Nearly 100 cases of racism have been recorded between 2014 and 2016 at football stadiums across Moscow, the Russian capital’s chief human rights ombudswoman said Thursday.
International football and UN officials have voiced concerns over Russia’s efforts to combat racism as the country prepares to host the 2018 World Cup. Moscow-based racism-monitoring group Sova Center recorded more than 200 acts of racism committed by Russian fans between 2012 and 2014.
Moscow human rights ombudswoman Tatyana Potyayeva told reporters on Thursday that 21 of the recorded 99 acts of racism, discrimination and xenophobia constituted a “real attack."
“This applies to Russian fans and teams,” Potyayeva said as quoted by the Interfax news agency.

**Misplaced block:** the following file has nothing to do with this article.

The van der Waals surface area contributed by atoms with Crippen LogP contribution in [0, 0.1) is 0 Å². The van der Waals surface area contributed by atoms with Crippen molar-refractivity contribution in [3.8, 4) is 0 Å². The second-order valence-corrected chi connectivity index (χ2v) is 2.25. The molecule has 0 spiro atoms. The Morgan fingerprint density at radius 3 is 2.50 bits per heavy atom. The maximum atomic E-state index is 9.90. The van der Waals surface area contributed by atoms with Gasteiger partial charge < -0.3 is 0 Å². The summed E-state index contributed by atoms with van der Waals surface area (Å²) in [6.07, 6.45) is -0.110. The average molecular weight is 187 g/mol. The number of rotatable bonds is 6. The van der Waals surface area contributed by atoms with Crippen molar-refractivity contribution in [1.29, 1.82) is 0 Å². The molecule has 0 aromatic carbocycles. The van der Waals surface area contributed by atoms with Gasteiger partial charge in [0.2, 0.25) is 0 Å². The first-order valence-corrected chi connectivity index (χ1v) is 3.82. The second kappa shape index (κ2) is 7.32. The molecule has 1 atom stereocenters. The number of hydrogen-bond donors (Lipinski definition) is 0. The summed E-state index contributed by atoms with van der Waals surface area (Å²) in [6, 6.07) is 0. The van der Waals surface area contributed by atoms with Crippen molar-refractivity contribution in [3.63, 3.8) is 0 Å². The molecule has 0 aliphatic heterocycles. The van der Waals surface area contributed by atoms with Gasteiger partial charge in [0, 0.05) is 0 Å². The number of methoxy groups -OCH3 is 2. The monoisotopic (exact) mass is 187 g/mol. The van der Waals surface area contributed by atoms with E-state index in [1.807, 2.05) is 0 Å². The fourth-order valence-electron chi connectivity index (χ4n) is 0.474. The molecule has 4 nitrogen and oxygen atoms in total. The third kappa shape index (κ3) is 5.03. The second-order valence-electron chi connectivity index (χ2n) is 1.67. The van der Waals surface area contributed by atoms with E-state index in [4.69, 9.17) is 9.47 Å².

She suggested that Russia make use of observers to oversee matches for incidents of racism or discrimination. “This person informs the referee and the match can be paused. If the conflict is not resolved, the match can be suspended,” the ombudswoman said.
The head of the Moscow Department of Sport and Tourism said authorities would apply “a complex of measures” to battle discrimination during football fixtures.
He pointed out that no acts of racism were recorded during the FIFA Confederations Cup that four Russian cities hosted last summer.
State-run TASS news agency quotes Potyayeva as saying that UN and FIFA officials are expected to attend the Moscow City Duma’s anti-racism roundtable on Sept. 29.
Moscow is one of 11 far-flung Russian cities that will host millions of fans from across the world from June 14 to July 15, 2018, during the World Cup.
The Russian Football Union (RFU) created the position of anti-racism inspector two years ago in an effort to combat xenophobia among Russian football fans.
FIFA also established an anti-discrimination monitoring network in 2015 to deploy its observers at qualifying matches for the 2018 World Cup and the 2017 Confederations Cup.